We’ve talked in the last two posts about the importance of posture and how to stay away from injury.
Today I’d like to keep it as practical as possible, by providing you actual exercises you can do, similar to the ones we talked about in the posture post.
See, I’ve been working with two friends on an app that reminds you to do these posture exercises regularly. The simple reason being: Because we tend to forget.
You can check out the app here.
Massage first, strengthen later
When it comes to injury prevention or fixing structural problems (be it your posture or pain points) a lot of people go about it the wrong way, and I can’t blame them. It’s the normal way that the usual fitness coach would show you.
You would start out with some balancing work and maybe some physiotherapy exercises after. The idea is that the muscles in that area need to be strenghtened and the only way to achieve that is by doing those exercises in that sequence.
But the problem, literally, lies deeper. Your muscles tend to tense up, when used in a bad pattern and don’t easily loosen up when you do balancing exercises.
Let’s say you have neck pain, probably from working too long in the same position, and not rotating desks enough. Chances are you lean forward during working, rarely move your neck muscles (which are tonnnns of stringy little, complex muscles) and then when you’re looking behind your back it tends to hurt, or even worse you can’t even properly turn your head anymore.
That happens mainly because your soft tissue (your tendons, muscles etc – so all the material that is NOT bone) glues up, when not properly used.
Breaking this bad pattern requires work and you can think about this similarly as a Velcro glued together. It needs work to remove both parts and make sure that they don’t glue together anymore.
That is why I’m a big fan of massaging the area first. Massaging it for a few days or weeks loosens up the required muscles and makes sure that you can strenghten it the proper way (this is where the balancing and physiotherapy exercises play a big role!).
Depending on the soft tissue, genetics and your patterns it may take longer or happen rather quickly. (Healthy) Athletes generally tend to have better soft tissue, but they are getting A TON of massage work done almost every day. That’s for a reason.
Three Exercises to loosen up
In all seriousness though, these exercises are meant to help you with the tense muscles that involve your posture, the first two are pretty obvious but the third is not directly linked to your posture, but can be a pain point DUE to bad posture and we want to avoid that, let’s get started:
So for this one, you can take either a massage ball (I’m using the Acuball), or a lacrosse/tenis ball. The idea is to get your neck from the side and “lie in to” the muscle. So you would place it between your shoulder and your neck and slowly tilt your head into that direction. It might feel a bit uncomfortable, so make sure to start out slowly.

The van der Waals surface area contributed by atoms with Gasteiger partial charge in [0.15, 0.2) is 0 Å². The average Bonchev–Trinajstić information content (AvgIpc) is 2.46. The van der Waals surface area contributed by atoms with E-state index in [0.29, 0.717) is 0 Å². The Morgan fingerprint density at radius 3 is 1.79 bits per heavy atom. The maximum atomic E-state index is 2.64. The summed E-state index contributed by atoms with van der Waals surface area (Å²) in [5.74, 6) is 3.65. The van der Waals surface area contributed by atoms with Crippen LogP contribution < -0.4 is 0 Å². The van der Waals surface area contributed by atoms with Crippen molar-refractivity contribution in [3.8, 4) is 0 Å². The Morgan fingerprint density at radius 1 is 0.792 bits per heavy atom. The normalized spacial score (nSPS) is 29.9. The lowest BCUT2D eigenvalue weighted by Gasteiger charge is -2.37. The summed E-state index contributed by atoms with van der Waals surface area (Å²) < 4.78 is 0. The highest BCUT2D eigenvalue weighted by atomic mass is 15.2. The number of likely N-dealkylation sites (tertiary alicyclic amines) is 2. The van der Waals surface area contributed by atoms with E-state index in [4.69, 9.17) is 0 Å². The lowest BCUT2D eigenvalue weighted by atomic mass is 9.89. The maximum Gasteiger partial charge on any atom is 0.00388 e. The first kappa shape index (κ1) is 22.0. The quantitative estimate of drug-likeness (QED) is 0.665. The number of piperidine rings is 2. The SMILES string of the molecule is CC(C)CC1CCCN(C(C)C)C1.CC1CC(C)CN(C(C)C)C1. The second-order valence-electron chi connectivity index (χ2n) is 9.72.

2. Upper back
Our upper back gets hunched a lot when we’re working on a desk in a seated position, that’s why with this exercise you’d loosen it up, especially the tight spots around your scapula (shoulder blades).
Place yourself onto a foam roller (you can use a metal or aluminium pipe from the hardware store as well, but it’s a bit tougher), close your arms so that your upper back is exposed and slowly move from up position to down position.
Now hear me out, this might not be directly the reason for bad posture, but it is causing a lot of problems DUE to bad posture. The tightness in your neck reflects onto your shoulders and chest, which in turn may lock your biceps and cause nasty illnesses such as Carpal tunnel and other problems while working on a computer.
Lay your arm down straight, palms facing up. Take a massage ball (or lacrosse/tennis ball) and find the knots or bigger parts of the biceps (you’ll feel slight discomfort when pressing onto it).
Roll and massage as pictured in the gif, and keep the pressure up. Towards the end press onto the uncomfortable area and stay on it.
This is of course just a little part of what’s really need to properly fix your posture and move throughout the day.
That’s the reason I’ve built Posture Coach with two friends of mine.
It’s currently a Mac app (iPhone app is in the works!), that you can get in the App Store and it regularly reminds you to move and do certain exercises that will help you move more and stay healthy, while at the same time making sure that your posture is getting an upgrade, too!
Do yourself a favor and fix your posture with Posture Coach.
(How does that sound? We’ll throw in a knife set for you, too if you buy NOW! Kidding. It’s only a plastic knife.)
In all seriousness, I’m really proud of this first product and I’m sure it will help you in the long term, give it a try!
Not all exercises need equipment to do it, but some do. There are details about what kind of equipment (it’s pretty cheap all in all!) you’ll need to do the exercises.
Not ready for that type of commitment, yet?
I totally understand. If I were you I’d want to learn more about this stuff as well. That’s why I’ve created a special course on how to fix your posture with some friends over at Daily bits of.
You can check it out here and sign up below: